- Courtesy of Mike Howe
- Members of Box of Chocolates, clockwise from top left: Arnie Wobble, Mickey Hawaii (Mike Howe), Raphael Rivera and Brute Rake
A piano emporium called Absolute Piano sits at 140 Plymouth in Brooklyn. Such boutiques are typical of gentrified, chic districts such as DUMBO (Down Under the Manhattan Bridge Overpass). But 30-plus years ago, when the zone had no fancy acronym and was more or less just the clump of streets that spanned the Manhattan and Brooklyn bridges, 140 Plymouth was home to a scrappy artists' collective.
Primarily composed of filmmakers, a crew under the name Box of Chocolates would eventually cut a quirky lo-fi rock record, Fearful Symmetry. Famed indie label Drag City originally released it on vinyl in 1990. Last month, Drag City reissued the album after dropping a couple of singles earlier this spring.
The unearthed LP comes with extensive liner notes detailing the album's history, the stories behind its songs and a couple of new tracks recorded in Vermont by members of the former collective, along with some new players. All proceeds from the album are directed to food banks in places where the LP's various players live, a charitable nod to the economic disruption brought on by the coronavirus pandemic.
Perhaps most notably — certainly to the type of music aficionado who adores obscure rock history — the album features the first-ever recordings of Will Oldham, better known as Bonnie "Prince" Billy. Oldham and a couple of Box of Chocolates collaborators would later become the Palace Brothers, Oldham's band before adopting his current moniker in the late '90s.
- Courtesy of Box of Chocolates
"We were getting out a lot of our creative frustration by jamming and writing songs in the loft," explained Box of Chocolates' Michael Howe by phone. Howe, who appears on Fearful Symmetry as Mickey Hawaii, has quietly lived in central Vermont for decades. Though he was a veteran musician when the LP was recorded — including playing in a group called Disposable God Squad — Howe has since worked primarily in software development.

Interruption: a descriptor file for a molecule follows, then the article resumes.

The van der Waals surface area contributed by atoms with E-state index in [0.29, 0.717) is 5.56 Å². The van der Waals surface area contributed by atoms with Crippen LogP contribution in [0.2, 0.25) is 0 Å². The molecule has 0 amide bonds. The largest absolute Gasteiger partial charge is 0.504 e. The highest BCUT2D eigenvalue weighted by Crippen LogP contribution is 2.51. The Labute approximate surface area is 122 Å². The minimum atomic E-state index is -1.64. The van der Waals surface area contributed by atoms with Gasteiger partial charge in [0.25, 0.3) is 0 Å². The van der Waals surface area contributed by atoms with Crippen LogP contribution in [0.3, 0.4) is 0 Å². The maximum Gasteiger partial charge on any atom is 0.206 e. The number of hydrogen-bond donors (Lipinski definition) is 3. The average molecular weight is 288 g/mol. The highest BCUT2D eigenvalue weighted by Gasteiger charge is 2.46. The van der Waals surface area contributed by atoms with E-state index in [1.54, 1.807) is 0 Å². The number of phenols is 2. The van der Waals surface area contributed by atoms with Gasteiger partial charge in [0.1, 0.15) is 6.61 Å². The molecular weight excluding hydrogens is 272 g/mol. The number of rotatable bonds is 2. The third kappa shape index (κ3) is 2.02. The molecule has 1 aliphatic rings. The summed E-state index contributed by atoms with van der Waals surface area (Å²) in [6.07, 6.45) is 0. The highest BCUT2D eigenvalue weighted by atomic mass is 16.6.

After relocating from Brooklyn to the Green Mountains in the mid-'90s, he enlisted some locals to record a couple of new tracks, "Stigmataphoria" and "The Past Lives of Clarence Thomas," both of which appear on the reissue. Vermonters included Madtech Sound Reinforcement and Lovetown Recording's Bennett Shapiro, Harwood Union Middle and High School director of vocal music Stefanie Weigand (also of TURNmusic), former shock-rapper Xavier Woogmaster, and Tony Award winner Michael Chorney (Hadestown, viperHouse). Howe had worked with Chorney previously, engineering some of the earliest viperHouse recordings, including Lap Hen, a live album.
In the reissue's liner notes, Howe described 140 Plymouth as a ramshackle blank canvas, a 1,000-square-foot space doused in a "chemically infused white-wash," a clean slate for its future residents to live out their artistic dreams and urban debauchery. It was a melting pot of creative minds, a jumbled assembly of young, hungry artists living the New York City dream.
Oldham entered the picture after Box of Chocolate's Brute Rake (a pseudonym) discovered him on the set of a Montana-based film production in the late '80s. At the time, Oldham was primarily pursuing an acting career.